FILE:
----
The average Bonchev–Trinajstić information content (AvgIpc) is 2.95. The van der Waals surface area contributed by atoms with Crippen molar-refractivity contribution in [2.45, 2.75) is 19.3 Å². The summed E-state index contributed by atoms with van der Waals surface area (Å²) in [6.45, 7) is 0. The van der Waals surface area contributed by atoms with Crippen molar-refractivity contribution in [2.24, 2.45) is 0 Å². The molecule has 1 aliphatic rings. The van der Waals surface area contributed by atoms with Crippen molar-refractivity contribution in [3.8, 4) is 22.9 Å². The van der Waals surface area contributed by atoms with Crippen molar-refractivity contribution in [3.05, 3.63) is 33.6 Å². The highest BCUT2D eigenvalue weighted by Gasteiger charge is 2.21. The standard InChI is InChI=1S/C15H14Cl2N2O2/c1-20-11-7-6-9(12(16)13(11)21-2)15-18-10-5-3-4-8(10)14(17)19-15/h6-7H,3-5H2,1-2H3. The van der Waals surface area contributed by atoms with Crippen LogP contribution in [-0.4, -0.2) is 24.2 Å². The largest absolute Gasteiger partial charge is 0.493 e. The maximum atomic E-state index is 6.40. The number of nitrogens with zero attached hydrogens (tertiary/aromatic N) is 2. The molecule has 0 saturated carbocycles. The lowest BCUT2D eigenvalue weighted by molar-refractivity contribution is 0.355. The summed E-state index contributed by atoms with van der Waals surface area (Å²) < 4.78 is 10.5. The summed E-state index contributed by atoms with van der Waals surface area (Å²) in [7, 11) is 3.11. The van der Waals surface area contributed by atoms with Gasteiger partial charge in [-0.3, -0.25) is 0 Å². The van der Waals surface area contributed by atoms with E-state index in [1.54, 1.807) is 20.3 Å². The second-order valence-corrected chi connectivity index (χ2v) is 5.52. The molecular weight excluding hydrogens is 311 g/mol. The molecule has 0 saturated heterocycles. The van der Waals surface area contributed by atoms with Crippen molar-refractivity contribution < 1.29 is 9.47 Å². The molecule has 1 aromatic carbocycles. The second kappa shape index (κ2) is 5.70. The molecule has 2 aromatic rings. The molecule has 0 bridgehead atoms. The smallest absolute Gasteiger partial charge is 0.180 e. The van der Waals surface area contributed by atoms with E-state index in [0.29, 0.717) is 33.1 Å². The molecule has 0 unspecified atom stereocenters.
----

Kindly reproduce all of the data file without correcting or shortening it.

The average Bonchev–Trinajstić information content (AvgIpc) is 2.95. The van der Waals surface area contributed by atoms with Crippen molar-refractivity contribution in [2.45, 2.75) is 19.3 Å². The summed E-state index contributed by atoms with van der Waals surface area (Å²) in [6.45, 7) is 0. The van der Waals surface area contributed by atoms with Crippen molar-refractivity contribution in [2.24, 2.45) is 0 Å². The molecule has 1 aliphatic rings. The van der Waals surface area contributed by atoms with Crippen molar-refractivity contribution in [3.8, 4) is 22.9 Å². The van der Waals surface area contributed by atoms with Crippen molar-refractivity contribution in [3.05, 3.63) is 33.6 Å². The highest BCUT2D eigenvalue weighted by Gasteiger charge is 2.21. The standard InChI is InChI=1S/C15H14Cl2N2O2/c1-20-11-7-6-9(12(16)13(11)21-2)15-18-10-5-3-4-8(10)14(17)19-15/h6-7H,3-5H2,1-2H3. The van der Waals surface area contributed by atoms with Crippen LogP contribution in [-0.4, -0.2) is 24.2 Å². The largest absolute Gasteiger partial charge is 0.493 e. The maximum atomic E-state index is 6.40. The number of nitrogens with zero attached hydrogens (tertiary/aromatic N) is 2. The molecule has 0 saturated carbocycles. The lowest BCUT2D eigenvalue weighted by molar-refractivity contribution is 0.355. The summed E-state index contributed by atoms with van der Waals surface area (Å²) < 4.78 is 10.5. The summed E-state index contributed by atoms with van der Waals surface area (Å²) in [7, 11) is 3.11. The van der Waals surface area contributed by atoms with Gasteiger partial charge in [-0.3, -0.25) is 0 Å². The van der Waals surface area contributed by atoms with E-state index in [1.54, 1.807) is 20.3 Å². The second-order valence-corrected chi connectivity index (χ2v) is 5.52. The molecular weight excluding hydrogens is 311 g/mol. The molecule has 0 saturated heterocycles. The van der Waals surface area contributed by atoms with Crippen molar-refractivity contribution < 1.29 is 9.47 Å². The molecule has 1 aromatic carbocycles. The second kappa shape index (κ2) is 5.70. The molecule has 2 aromatic rings. The molecule has 0 bridgehead atoms. The smallest absolute Gasteiger partial charge is 0.180 e. The van der Waals surface area contributed by atoms with E-state index in [0.29, 0.717) is 33.1 Å². The molecule has 0 unspecified atom stereocenters.